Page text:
When the 2011 NAB Show opened last April, the typical buzz of new technology was interrupted with some confused looks. A company called Mission Abstract Data (a.k.a. DigiMedia) had started contacting radio stations to negotiate licensing fees and filed a lawsuit against several larger broadcast licensees for patent infringement on the use of computer-based radio automation technology. Everyone I spoke to was puzzled by the action. Automation systems have been around for more than a decade, so it was strange the patent holder decided to wait more than 15 years to make a claim. And for the patent holder to go after radio stations - the end users - seemed ridiculous.
Nonetheless, automation manufacturers past and present took it seriously and began their efforts to demonstrate the faults of the patent claim. Radio broadcast trade publications solicited materials from stations to show that computer-based automation systems had been in use before the 1994 patent filing. Manufacturers scrambled to find long-forgotten manuals and documentation.
The outcome loomed over radio broadcasting for several months as appeals and filings were made. But in the middle of October, a sigh of relief came from radio stations when the US Patent and Trademark Office (PTO) issued two office actions that may relieve broadcasters and manufacturers from any potential patent infringement.
The two patents, 5,629,867 and 5,809,246, both relate to a system that retrieves music from a digital database. The patent description included specifications including accessing several hundred songs from a common database of several disk arrays, a processor to program the operation of the station, and work consoles to access the system. Sounds like the system you have likely used all along. There are other provisions in the patent, including access via a telephone and Touch-Tones, and access to the system by a cable TV provider.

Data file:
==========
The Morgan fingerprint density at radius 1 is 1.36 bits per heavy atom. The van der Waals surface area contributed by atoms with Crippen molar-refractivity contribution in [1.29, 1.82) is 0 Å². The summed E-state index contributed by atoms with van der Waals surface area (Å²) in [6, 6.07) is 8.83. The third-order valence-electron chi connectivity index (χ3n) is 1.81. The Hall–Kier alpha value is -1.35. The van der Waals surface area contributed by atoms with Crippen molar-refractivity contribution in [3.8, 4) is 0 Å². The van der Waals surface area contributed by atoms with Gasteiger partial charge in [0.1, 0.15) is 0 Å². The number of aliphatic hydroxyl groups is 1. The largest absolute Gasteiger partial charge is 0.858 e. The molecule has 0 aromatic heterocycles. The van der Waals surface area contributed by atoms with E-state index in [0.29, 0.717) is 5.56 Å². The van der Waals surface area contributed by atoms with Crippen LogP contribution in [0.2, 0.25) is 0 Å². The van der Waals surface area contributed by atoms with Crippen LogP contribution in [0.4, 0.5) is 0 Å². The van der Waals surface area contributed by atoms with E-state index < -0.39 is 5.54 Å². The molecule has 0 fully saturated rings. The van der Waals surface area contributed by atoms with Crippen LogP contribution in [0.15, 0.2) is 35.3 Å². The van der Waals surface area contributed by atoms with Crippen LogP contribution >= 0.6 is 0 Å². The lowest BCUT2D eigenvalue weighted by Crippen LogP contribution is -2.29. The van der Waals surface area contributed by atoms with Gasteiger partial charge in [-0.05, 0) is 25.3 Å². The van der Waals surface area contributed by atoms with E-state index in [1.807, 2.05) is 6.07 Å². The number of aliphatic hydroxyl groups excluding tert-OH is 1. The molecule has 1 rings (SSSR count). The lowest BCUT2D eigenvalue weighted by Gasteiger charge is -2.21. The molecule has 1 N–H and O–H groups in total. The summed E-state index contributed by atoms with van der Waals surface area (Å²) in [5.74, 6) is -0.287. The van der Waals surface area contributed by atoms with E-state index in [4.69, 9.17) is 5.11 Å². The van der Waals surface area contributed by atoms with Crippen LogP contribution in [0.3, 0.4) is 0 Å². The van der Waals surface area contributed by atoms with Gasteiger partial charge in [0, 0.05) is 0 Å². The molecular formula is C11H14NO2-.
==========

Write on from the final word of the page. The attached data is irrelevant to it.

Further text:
Several automation system manufacturers appealed to the PTO claiming the Mission Abstract patents were filed on technology that already existed, and subsequently, the PTO has rejected many of the claims from Mission Abstract Data. Among the exhibits showing the technology already existed before the patent was filed included materials from Arrakis for the Digilink and Dalet.
In patent '246, five of the 10 claims were rejected. In patent '867, 15 of the 29 claims were rejected. While the patents also cover the use of accessing music via a phone or cable network - aspects that are still being upheld - the elements of a PC with central storage and a shared audio file database have been shown to be existing art from the Arrakis and Dalet materials.
MAD has until December to appeal the decision, and there is still a lawsuit pending. There's little doubt MAD will continue to try to enforce its patent and obtain licensing agreements from stations. Before this is all over, the US PTO will issue a final office action.
The national EAS test will take place as this issue is being mailed. Radio magazine has followed the planning and information sharing leading up to the test, including posting a video to demonstrate what radio stations will experience on test day. We welcome your feedback on the test event. Post your comments at RadioMagOnline.com.